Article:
I went, I saw, I conquered. Last Thursday, my supervisor came in and said how'd you like to argue a case in Manitowoc on Monday? The lawyer who had been assigned teh case got teh flu so it fell into my lap. As I have previously said, I miss court action, so I said sure. The case involved a very over-involved father of a 20 year-old who is on probation. Daddy thinks junior should be given more breaks and has been harassing the kids probation agent and her supervisor over the last year with repeated phone calls where he yells, swears, and threatens to take them down for not doing their jobs right. In December he became more threatening and said he was going to come to their office and they should be ready to call 911 and that if he saw them in public he would at least get a disorderly conduct for how he would act. They got themselves a harassment injunction issued by a court commissioner. Daddy decided to have that decision reviewed, so they asked for representation. And that's where I came in. Dum dum dum, spleenless wonder to the rescue. It didn't seem like a real difficult case - I just had to prove he was harassing and/or threatening the agents. But I put a decent amount of time into preparing the case. And since I'm a rookie, my boss assigned a seasoned attorney to go with me and make sure I didn' t fall on my face. Well I nailed it - injunction granted. But before you start thinking what a natural orator I must be, I have to confess... the reason I won is simply because Daddy decided not to show up. Oh well - a win is a win right? And I did get to take a tour of a sub at the Wisconsin Maritime Museum - gotta love Manitowoc.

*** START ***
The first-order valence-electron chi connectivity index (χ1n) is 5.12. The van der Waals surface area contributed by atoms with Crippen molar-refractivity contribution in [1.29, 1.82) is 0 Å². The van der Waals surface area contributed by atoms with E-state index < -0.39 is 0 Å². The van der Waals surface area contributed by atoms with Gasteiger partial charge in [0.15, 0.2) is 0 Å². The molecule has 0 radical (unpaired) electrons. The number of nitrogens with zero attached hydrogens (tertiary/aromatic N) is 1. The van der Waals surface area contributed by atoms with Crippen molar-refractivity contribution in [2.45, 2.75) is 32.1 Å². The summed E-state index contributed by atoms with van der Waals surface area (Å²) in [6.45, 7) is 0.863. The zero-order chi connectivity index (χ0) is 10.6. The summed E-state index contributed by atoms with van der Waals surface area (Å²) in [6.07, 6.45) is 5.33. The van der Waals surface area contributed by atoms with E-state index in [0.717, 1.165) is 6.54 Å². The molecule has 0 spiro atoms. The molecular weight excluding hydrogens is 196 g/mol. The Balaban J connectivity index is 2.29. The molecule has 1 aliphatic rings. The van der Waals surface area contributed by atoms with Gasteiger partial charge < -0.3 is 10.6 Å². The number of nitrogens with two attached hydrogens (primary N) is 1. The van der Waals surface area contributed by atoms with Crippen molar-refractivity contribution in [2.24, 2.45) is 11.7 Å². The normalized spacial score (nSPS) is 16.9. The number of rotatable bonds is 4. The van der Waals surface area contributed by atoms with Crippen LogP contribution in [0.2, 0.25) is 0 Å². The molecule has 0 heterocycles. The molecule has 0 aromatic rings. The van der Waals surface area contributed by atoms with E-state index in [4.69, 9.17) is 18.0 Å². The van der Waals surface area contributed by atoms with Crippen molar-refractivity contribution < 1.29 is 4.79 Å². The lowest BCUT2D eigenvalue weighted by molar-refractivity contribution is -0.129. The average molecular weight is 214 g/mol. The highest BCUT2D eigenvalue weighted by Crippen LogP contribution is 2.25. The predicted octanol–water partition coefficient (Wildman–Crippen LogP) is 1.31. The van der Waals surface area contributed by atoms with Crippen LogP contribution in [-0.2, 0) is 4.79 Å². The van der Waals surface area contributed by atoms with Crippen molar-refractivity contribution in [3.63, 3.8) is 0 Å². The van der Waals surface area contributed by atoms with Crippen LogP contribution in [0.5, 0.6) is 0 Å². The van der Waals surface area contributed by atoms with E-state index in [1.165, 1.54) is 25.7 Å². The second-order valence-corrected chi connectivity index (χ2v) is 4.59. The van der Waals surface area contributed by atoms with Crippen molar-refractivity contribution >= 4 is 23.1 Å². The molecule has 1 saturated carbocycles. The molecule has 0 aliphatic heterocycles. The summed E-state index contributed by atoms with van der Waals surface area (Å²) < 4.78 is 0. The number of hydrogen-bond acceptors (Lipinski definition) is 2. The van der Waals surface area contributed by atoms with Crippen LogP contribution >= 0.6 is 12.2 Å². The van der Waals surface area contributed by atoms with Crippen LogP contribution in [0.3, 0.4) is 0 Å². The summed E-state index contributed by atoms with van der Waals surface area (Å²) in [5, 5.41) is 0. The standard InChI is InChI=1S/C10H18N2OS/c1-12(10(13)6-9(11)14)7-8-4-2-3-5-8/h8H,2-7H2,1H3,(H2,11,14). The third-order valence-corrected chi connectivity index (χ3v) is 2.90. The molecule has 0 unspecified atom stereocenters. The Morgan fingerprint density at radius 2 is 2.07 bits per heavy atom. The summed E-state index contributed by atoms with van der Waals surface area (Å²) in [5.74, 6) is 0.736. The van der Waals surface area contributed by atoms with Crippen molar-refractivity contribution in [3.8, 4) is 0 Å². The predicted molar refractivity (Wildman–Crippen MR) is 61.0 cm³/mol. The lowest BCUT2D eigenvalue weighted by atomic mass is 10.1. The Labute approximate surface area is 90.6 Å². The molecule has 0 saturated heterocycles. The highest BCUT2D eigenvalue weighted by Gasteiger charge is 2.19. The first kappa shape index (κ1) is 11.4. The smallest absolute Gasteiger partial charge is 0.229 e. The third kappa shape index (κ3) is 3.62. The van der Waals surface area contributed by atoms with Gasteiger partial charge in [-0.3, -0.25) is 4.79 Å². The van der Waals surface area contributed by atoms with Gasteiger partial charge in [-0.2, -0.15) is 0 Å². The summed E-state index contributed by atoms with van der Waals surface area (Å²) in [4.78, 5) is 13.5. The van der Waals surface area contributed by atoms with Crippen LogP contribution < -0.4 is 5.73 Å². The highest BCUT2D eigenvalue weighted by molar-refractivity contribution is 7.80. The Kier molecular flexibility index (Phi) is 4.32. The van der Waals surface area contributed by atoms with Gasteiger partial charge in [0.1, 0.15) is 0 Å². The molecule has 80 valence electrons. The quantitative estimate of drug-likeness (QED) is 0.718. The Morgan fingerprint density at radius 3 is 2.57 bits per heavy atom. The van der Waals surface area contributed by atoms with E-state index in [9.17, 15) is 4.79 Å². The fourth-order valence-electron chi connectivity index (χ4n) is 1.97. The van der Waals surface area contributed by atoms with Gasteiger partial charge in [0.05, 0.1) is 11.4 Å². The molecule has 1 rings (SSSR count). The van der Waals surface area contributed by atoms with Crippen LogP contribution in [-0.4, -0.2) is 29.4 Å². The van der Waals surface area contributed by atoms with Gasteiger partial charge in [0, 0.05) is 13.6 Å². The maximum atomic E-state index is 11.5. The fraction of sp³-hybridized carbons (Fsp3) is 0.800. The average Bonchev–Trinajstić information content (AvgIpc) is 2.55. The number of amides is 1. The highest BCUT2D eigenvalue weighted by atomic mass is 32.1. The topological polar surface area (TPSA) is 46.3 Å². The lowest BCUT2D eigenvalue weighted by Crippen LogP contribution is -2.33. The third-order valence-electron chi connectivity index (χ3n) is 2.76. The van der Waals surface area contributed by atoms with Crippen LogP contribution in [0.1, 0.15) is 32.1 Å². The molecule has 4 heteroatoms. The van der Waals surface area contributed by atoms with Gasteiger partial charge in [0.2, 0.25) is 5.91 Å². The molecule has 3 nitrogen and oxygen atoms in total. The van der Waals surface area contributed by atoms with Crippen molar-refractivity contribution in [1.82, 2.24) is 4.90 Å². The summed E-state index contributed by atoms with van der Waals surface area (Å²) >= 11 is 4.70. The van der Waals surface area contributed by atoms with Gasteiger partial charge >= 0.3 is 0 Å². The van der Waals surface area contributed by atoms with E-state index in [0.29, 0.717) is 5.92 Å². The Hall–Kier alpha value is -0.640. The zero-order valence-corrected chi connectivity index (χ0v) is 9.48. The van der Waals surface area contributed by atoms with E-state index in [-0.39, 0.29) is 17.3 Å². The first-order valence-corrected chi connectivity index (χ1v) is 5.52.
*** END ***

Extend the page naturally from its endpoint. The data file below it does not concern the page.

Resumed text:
Thursday, March 10, 2005